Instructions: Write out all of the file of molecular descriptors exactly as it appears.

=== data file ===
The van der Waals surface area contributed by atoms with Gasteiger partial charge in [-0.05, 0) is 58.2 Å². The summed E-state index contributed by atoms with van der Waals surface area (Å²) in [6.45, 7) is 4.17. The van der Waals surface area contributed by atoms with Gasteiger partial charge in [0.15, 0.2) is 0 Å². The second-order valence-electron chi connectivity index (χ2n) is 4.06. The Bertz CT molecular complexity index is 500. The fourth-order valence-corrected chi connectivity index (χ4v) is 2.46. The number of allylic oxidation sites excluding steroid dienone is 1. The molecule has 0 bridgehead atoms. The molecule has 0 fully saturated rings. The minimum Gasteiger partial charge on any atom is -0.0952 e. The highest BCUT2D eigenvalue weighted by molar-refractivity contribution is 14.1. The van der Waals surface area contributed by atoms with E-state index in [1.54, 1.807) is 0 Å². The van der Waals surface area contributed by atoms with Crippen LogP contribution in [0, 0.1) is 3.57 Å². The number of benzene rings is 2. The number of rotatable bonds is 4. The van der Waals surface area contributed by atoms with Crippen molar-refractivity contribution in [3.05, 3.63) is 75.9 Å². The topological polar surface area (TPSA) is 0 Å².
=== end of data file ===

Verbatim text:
The van der Waals surface area contributed by atoms with Gasteiger partial charge in [-0.05, 0) is 58.2 Å². The summed E-state index contributed by atoms with van der Waals surface area (Å²) in [6.45, 7) is 4.17. The van der Waals surface area contributed by atoms with Gasteiger partial charge in [0.15, 0.2) is 0 Å². The second-order valence-electron chi connectivity index (χ2n) is 4.06. The Bertz CT molecular complexity index is 500. The fourth-order valence-corrected chi connectivity index (χ4v) is 2.46. The number of allylic oxidation sites excluding steroid dienone is 1. The molecule has 0 bridgehead atoms. The molecule has 0 fully saturated rings. The minimum Gasteiger partial charge on any atom is -0.0952 e. The highest BCUT2D eigenvalue weighted by molar-refractivity contribution is 14.1. The van der Waals surface area contributed by atoms with E-state index in [1.54, 1.807) is 0 Å². The van der Waals surface area contributed by atoms with Crippen LogP contribution in [0, 0.1) is 3.57 Å². The number of benzene rings is 2. The number of rotatable bonds is 4. The van der Waals surface area contributed by atoms with Crippen molar-refractivity contribution in [3.05, 3.63) is 75.9 Å². The topological polar surface area (TPSA) is 0 Å².